the clock in payment of the debt, in The man entered the room very the hope that he might redeem it on quickly, took his seat in Dumiger's the morrow, when the sudden thought chair, and drew his missive from his struck him that the Count was the pocket. It was Dumiger's bill to instigator of this act.

He caught Iloffman for a very large sum, which hold of the man by one arm, which had been purchased by the Count. was hanging listlessly over the back

What is this ?' gasped forth Du of the chair, and exclaimed, miger; for, at the moment, the debt • Tell me who sent you on this had entirely escaped his recollection, mission.' • Ach Gott!' exclaimed Dumiger; The man only looked round with ‘is it possible ?' but observing Mar an expression of astonishment at his guerite standing by pale, tearful, and presumption, and, without deigning trembling, he restrained his im any reply, he resumed his pipe. petuosity.

: Was it the Grand Master?' asked Dumiger rose and went to a drawer. Dumiger. He counted over, with the eager

orders and ask no quesness of a miser, all the dollars which tions,' said the man. “You had better were kept there, - the few which had follow my example. I have told you remained after the expenses of the already that there is no time to spare. last fortnight. . For some time past Tell me what course you intend to he had devoted all his energies so take. Give up some articles in this entirely to the construction of the room, - there is that clock, which clock, that the smaller receipts of his will do more than pay the bill—or craft had been despised.

follow me immediately. There is no A cold perspiration stood on his other alternative.' forehead as he gazed upon his small The whole conversation with the store. He knew too well that by the Grand Master occurred to Dumiger. laws of Dantzic the debtor was either There could be no doubt that the dragged to the common prison or all clock would go into his possession ; his goods were seized. Either alter that it was a deep-laid scheme to native was terrible. He looked spoil him of the result of all his round the room. On one side stood

labour. Better, far better that Marthe clock, the child of his mind and guerite should bear the pain of sepaindustry; on the other was Mar ration, than that the clock should guerite, beautiful in her grief. be endangered, and by such a man.

The man had lit a pipe and was • Marguerite,' said Dumiger, in a carelessly smoking.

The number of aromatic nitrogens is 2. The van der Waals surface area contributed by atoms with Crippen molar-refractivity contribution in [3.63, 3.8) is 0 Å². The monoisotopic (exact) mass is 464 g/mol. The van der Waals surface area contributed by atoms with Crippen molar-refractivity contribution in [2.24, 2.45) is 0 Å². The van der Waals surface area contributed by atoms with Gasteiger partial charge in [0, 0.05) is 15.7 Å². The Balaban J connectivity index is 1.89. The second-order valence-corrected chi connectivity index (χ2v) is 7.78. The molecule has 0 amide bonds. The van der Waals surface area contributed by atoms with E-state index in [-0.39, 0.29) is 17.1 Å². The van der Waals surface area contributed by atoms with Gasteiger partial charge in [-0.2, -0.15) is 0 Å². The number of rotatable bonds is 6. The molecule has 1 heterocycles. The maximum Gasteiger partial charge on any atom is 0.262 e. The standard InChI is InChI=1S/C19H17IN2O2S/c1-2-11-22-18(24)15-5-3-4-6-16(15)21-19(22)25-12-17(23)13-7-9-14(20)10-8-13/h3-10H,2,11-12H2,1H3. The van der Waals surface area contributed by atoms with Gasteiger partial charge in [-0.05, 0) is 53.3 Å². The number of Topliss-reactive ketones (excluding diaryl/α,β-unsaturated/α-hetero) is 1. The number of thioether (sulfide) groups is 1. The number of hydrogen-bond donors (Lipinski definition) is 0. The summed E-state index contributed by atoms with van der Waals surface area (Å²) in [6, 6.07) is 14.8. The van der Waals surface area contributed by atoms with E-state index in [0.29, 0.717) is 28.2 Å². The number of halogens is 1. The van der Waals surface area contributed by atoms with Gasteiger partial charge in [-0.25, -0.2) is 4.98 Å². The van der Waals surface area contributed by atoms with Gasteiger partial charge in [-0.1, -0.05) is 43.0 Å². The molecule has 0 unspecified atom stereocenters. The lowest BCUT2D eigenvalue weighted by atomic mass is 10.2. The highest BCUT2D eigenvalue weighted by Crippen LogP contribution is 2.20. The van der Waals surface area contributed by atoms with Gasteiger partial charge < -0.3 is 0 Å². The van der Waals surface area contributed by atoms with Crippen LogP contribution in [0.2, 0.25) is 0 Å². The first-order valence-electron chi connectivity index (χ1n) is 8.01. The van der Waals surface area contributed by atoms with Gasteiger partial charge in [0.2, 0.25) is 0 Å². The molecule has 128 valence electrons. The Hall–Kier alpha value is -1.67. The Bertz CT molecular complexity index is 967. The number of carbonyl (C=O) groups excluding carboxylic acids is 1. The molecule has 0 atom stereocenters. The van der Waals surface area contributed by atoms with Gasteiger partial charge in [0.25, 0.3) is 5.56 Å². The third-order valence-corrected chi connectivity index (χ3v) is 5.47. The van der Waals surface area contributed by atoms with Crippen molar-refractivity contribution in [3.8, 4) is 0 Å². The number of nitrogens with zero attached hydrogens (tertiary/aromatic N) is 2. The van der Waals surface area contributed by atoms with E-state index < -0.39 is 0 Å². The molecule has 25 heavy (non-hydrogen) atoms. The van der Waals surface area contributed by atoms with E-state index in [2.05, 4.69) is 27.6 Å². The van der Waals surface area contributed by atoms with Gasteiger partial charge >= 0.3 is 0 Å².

low voice, after a long pause, “it is


Obey my

fixed. We must part for a short time. I will write from my prison to some of my friends ; they will not desert me in this necessity. A few short hours, and I shall return to you, my own Marguerite.'

But Marguerite had fainted, and the lips which touched his cheek were cold and pale.

Slowly she opened those large blue eyes, and, although her lips faltered, the look and the voice were both earnest as she bade him go.

“Yes, Dumiger, you are right, ambition such as yours is a less selfish passion than love like mine. Leave me for a time. I know the interval will be short. It is another step towards the greatness to which you are aspiring.'

The man looked at them with a vague and vacant look. Ile had been witness to this description of scene so frequently that he began to believe it to be a part of the debtor's craft. As some people can regard the most beautiful varying tints of 'heaven, the lights and shadows which flit across the face of Nature, and see nothing more in them than a part of that vast and complicated machinery that governs the world ; so he, in these lights and shadows of life, only beheld the natural workings of the human mind.

With a pale cheek but a firm step Dumiger departed. The last sound that fell upon his ear as he left his door was the blessing murmured by his bride. Again he felt disposed to turn back and sacrifice all for his affection ; but already one of the city guard stood behind him, and the rattle of arms on the pavement told him that his arrest had not been lightly planned or carelessly conducted.

The castle towards which Dumiger and his guards directed their steps was the Grimshaus, formerly a citadel and an important point of defence for the town of Dantzic, though now converted into a prison for political offenders and debtors. The reader may be aware that the laws against debtors in the great free commercial cities were intolerably severe. Some men were permitted to groan away their whole lives in hopeless misery. The creditor was in general without pity, and the debtor unpitied. He was entirely at the mercy of the

gaoler, who had it in his power to load him with chains, and even on the slightest pretext of insubordination to execute summary justice upon him. These laws, however, lad ds yet little affected Dumiger ; though threatened with arrest on one or two previous occasions, his difficulties had always been arranged. But the present debt was more serious than any which had as yet been pressed for, and he could not but feel that friends might be less willing to become surety.

They arrived at the square in which the Grimshaus was situated. It was a wild, unhealthy, stern, fan. tastic pile, which stood, in point of fact, upon an island, for a wide, wet ditch, surrounded it, except where a drawbridge connected it with the square; the towers and ramparts had in some places mouldered away, and huge bars of iron were introduced in different parts of the wall to give strength to the building, by binding the yawning mason-work together. The

square was deserted ; the cry of the sentinel at the most distant of the landward posts sounded ominous, like that of a lost bird at night. Although the moon shone brightly, it was difficult to distinguish the whole outline of the building on account of the pestiferous vapours which rose from the moat, and hung like a pall over the recently flooded plain. Through these mists the city chimes sounded muffled and melancholy. It was solitude — of all solitude the most fearful - a prison solitude in the neighbourhood of a great town. The very escort appeared to feel the influence of their melancholy and lonely scene, for the jests stopped as the foot of the vanguard clanged on the drawbridge. This was merely the effect of discipline; but to Dumiger it appeared a part of the drama, and it added to his sense of fear.

They were detained some time upon the drawbridge while the sergeant was holding a conversation with the officer of the watch.

By the Holy Mary!' exclaimed the functionary who had arrested Dumiger, “there must be something more than a mere debt in all this. I never saw such a fuss made about the receipt of the body of a debtor in all my life. And then, it was rather strange my